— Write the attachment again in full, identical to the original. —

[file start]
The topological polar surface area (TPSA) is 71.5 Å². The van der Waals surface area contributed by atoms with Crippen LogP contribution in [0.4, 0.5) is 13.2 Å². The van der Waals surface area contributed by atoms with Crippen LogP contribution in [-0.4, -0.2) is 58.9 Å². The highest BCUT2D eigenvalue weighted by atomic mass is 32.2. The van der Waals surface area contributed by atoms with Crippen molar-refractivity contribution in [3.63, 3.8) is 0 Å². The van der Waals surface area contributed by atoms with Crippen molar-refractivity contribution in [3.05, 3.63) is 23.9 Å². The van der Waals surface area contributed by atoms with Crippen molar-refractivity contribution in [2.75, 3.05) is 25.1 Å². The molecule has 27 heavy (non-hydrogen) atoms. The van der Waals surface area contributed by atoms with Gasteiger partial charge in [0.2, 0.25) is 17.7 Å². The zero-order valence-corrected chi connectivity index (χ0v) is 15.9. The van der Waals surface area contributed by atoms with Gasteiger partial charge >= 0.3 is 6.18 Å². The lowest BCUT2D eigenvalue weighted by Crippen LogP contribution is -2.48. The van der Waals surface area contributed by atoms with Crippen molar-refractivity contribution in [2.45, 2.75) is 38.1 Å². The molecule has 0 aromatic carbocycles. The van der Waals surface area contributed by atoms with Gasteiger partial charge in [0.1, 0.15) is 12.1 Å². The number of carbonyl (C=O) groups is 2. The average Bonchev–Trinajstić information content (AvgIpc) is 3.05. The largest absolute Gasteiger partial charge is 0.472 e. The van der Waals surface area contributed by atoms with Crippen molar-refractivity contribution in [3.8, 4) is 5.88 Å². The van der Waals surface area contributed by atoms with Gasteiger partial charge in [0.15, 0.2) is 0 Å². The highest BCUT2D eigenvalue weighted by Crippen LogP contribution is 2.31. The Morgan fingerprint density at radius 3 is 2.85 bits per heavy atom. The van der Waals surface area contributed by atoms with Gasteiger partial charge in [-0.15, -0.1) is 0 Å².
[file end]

The topological polar surface area (TPSA) is 71.5 Å². The van der Waals surface area contributed by atoms with Crippen LogP contribution in [0.4, 0.5) is 13.2 Å². The van der Waals surface area contributed by atoms with Crippen LogP contribution in [-0.4, -0.2) is 58.9 Å². The highest BCUT2D eigenvalue weighted by atomic mass is 32.2. The van der Waals surface area contributed by atoms with Crippen molar-refractivity contribution in [3.63, 3.8) is 0 Å². The van der Waals surface area contributed by atoms with Crippen molar-refractivity contribution in [3.05, 3.63) is 23.9 Å². The van der Waals surface area contributed by atoms with Crippen molar-refractivity contribution in [2.75, 3.05) is 25.1 Å². The molecule has 27 heavy (non-hydrogen) atoms. The van der Waals surface area contributed by atoms with Gasteiger partial charge in [0.2, 0.25) is 17.7 Å². The zero-order valence-corrected chi connectivity index (χ0v) is 15.9. The van der Waals surface area contributed by atoms with Gasteiger partial charge >= 0.3 is 6.18 Å². The lowest BCUT2D eigenvalue weighted by Crippen LogP contribution is -2.48. The van der Waals surface area contributed by atoms with Crippen molar-refractivity contribution in [2.45, 2.75) is 38.1 Å². The molecule has 0 aromatic carbocycles. The van der Waals surface area contributed by atoms with Gasteiger partial charge in [0.1, 0.15) is 12.1 Å². The number of carbonyl (C=O) groups is 2. The average Bonchev–Trinajstić information content (AvgIpc) is 3.05. The largest absolute Gasteiger partial charge is 0.472 e. The van der Waals surface area contributed by atoms with Crippen molar-refractivity contribution in [3.8, 4) is 5.88 Å². The van der Waals surface area contributed by atoms with Gasteiger partial charge in [0.15, 0.2) is 0 Å². The highest BCUT2D eigenvalue weighted by Crippen LogP contribution is 2.31. The Morgan fingerprint density at radius 3 is 2.85 bits per heavy atom. The van der Waals surface area contributed by atoms with Gasteiger partial charge in [-0.15, -0.1) is 0 Å².